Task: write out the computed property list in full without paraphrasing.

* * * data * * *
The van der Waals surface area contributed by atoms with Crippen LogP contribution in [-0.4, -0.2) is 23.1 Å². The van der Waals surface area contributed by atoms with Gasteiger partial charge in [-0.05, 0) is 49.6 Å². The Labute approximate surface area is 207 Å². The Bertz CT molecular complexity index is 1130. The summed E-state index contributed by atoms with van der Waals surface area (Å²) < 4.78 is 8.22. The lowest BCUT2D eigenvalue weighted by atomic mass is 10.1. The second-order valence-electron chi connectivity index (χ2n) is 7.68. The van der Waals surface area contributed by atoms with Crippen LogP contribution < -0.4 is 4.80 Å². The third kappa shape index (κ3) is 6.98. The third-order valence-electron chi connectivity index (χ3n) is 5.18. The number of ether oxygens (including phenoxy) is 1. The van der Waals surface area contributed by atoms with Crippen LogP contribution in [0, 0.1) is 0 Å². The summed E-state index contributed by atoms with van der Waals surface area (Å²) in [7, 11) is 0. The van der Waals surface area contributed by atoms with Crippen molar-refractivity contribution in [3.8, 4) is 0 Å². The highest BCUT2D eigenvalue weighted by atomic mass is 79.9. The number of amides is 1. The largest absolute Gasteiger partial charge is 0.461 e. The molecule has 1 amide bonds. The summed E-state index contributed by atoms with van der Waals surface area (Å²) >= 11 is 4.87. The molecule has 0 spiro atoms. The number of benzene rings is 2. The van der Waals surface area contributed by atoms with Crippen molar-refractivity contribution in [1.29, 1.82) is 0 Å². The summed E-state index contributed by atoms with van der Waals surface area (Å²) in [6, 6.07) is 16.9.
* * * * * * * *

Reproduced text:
The van der Waals surface area contributed by atoms with Crippen LogP contribution in [-0.4, -0.2) is 23.1 Å². The van der Waals surface area contributed by atoms with Gasteiger partial charge in [-0.05, 0) is 49.6 Å². The Labute approximate surface area is 207 Å². The Bertz CT molecular complexity index is 1130. The summed E-state index contributed by atoms with van der Waals surface area (Å²) < 4.78 is 8.22. The lowest BCUT2D eigenvalue weighted by atomic mass is 10.1. The second-order valence-electron chi connectivity index (χ2n) is 7.68. The van der Waals surface area contributed by atoms with Crippen LogP contribution < -0.4 is 4.80 Å². The third kappa shape index (κ3) is 6.98. The third-order valence-electron chi connectivity index (χ3n) is 5.18. The number of ether oxygens (including phenoxy) is 1. The van der Waals surface area contributed by atoms with Crippen LogP contribution in [0, 0.1) is 0 Å². The summed E-state index contributed by atoms with van der Waals surface area (Å²) in [7, 11) is 0. The van der Waals surface area contributed by atoms with Crippen molar-refractivity contribution in [3.8, 4) is 0 Å². The highest BCUT2D eigenvalue weighted by atomic mass is 79.9. The number of amides is 1. The largest absolute Gasteiger partial charge is 0.461 e. The molecule has 1 amide bonds. The summed E-state index contributed by atoms with van der Waals surface area (Å²) >= 11 is 4.87. The molecule has 0 spiro atoms. The number of benzene rings is 2. The van der Waals surface area contributed by atoms with Crippen molar-refractivity contribution in [1.29, 1.82) is 0 Å². The summed E-state index contributed by atoms with van der Waals surface area (Å²) in [6, 6.07) is 16.9.